Three weeks ago, if someone had warned me just how emotionally distressing a rush for a sorority would be, I would have laughed in their faces. I mean, I've seen all of the sorority movies or TV shows featuring different mock chapters. It's conceptually so simple: talk to some girls, go to some houses, and then become a sister.
If you are, eventually, going to decide to rush, heed the warning I should have paid attention to: Rushing is a super demanding process.
Physically, it asks a lot of you. Almost every day of the weekend for two weeks, you're scheduled for 12 hours to go to various houses and events... social "parties," as they call it. Ranging in duration from 25 minutes to an hour, these meetings are pretty much interviews disguised as mingling (though anyone could figure that out). The girls were always super nice, but after walking around from winter's dusk to dawn in high heels, things get to be redundant and tiring. Most of your time is dedicated to, during these weeks, prepping for rush, actually rushing, and catching up on sleep (literally, one day I fell asleep at 8 p.m. and didn't wake up until 1 p.m. the next day.)
But these are all minor inconveniences. What isn't, however, is what rushing demands emotionally.
People don't like to advertise this part, perhaps because it brings to question if it is too demanding, or just any form of relative 'slander' against the Greek life community is never wanted. It is, however, something that needs to be talked about, mainly for people like myself.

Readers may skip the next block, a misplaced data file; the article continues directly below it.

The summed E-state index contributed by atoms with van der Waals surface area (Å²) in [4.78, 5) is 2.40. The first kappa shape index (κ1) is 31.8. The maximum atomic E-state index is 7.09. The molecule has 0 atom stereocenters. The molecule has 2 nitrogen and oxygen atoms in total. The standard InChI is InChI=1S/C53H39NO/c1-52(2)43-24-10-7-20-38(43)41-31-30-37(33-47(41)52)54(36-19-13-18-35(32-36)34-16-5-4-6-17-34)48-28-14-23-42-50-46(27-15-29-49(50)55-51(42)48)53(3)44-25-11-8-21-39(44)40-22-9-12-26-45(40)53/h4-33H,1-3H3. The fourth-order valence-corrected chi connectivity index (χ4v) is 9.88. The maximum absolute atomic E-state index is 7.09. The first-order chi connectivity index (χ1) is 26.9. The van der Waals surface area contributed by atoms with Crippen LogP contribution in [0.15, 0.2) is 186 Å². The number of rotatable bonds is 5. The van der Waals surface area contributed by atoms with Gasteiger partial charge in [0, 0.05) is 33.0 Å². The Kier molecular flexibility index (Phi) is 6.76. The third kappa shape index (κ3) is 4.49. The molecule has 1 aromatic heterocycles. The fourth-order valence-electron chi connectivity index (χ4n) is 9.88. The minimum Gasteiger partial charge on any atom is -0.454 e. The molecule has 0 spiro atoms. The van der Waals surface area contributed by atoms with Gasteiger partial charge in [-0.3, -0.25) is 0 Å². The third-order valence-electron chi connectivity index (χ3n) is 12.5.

When you're struggling with mental health problems, a lot of things that may seem simple to others could be detrimental to you.
Here is the secret that no one seems to want to tell you: You need to be in a good mental mindset to be able to rush.
It's something I wish, more than anything, that someone told me. Sure, I got into a sorority that I love. But I was one of the lucky ones. And even then, it was still a hard process for me.
The thing is, it isn't easy to be constantly rejected by numerous organizations of girls like you. It never is. Even if you don't get rejected from any sororities, it's still a daunting task that could be entirely overwhelming.
I don't know how many mental breakdowns I have witnessed during this rush process. And sure, it's easy to write off as "emotional sorority girls" (if sexism is the way you're choosing to go today), but the entire process epitomizes the societal pressure to belong and fit in. If you don't look like the rest of the girls, you're basically being stranded for dead as soon as that house's front door opens and the chanting begins. Constantly, I found myself reevaluating my looks, or the way I talk or dress, merely in the question of, "Why didn't they like me back?"
Here's another truth that people probably tell you but is hard to believe: you're OK.
It's a hard thing to constantly remind yourself, let alone believe, but these kinds of things do not judge your value or worth. Only you can do that. If you don't get into your favorite sorority or any sorority, you are not any less than. Sometimes, things may not work out the way you want them to. But you are still you, and that you is beautiful and powerful.